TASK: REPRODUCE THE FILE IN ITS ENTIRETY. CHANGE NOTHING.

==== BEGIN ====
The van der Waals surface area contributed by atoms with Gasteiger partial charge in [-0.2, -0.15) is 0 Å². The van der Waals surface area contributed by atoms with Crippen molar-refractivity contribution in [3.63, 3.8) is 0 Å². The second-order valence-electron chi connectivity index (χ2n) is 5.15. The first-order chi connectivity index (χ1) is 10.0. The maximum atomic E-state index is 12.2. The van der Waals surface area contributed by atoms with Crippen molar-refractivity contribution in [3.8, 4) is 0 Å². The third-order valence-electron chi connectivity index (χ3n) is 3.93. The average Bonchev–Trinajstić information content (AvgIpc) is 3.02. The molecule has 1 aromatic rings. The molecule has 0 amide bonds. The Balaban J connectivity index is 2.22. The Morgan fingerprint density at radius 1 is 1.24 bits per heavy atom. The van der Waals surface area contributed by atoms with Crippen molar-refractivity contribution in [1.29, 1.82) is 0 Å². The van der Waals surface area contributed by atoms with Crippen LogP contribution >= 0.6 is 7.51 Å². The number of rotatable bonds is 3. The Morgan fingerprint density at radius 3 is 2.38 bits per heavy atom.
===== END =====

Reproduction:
The van der Waals surface area contributed by atoms with Gasteiger partial charge in [-0.2, -0.15) is 0 Å². The van der Waals surface area contributed by atoms with Crippen molar-refractivity contribution in [3.63, 3.8) is 0 Å². The second-order valence-electron chi connectivity index (χ2n) is 5.15. The first-order chi connectivity index (χ1) is 10.0. The maximum atomic E-state index is 12.2. The van der Waals surface area contributed by atoms with Crippen molar-refractivity contribution in [3.8, 4) is 0 Å². The third-order valence-electron chi connectivity index (χ3n) is 3.93. The average Bonchev–Trinajstić information content (AvgIpc) is 3.02. The molecule has 1 aromatic rings. The molecule has 0 amide bonds. The Balaban J connectivity index is 2.22. The Morgan fingerprint density at radius 1 is 1.24 bits per heavy atom. The van der Waals surface area contributed by atoms with Crippen molar-refractivity contribution in [1.29, 1.82) is 0 Å². The van der Waals surface area contributed by atoms with Crippen LogP contribution >= 0.6 is 7.51 Å². The number of rotatable bonds is 3. The Morgan fingerprint density at radius 3 is 2.38 bits per heavy atom.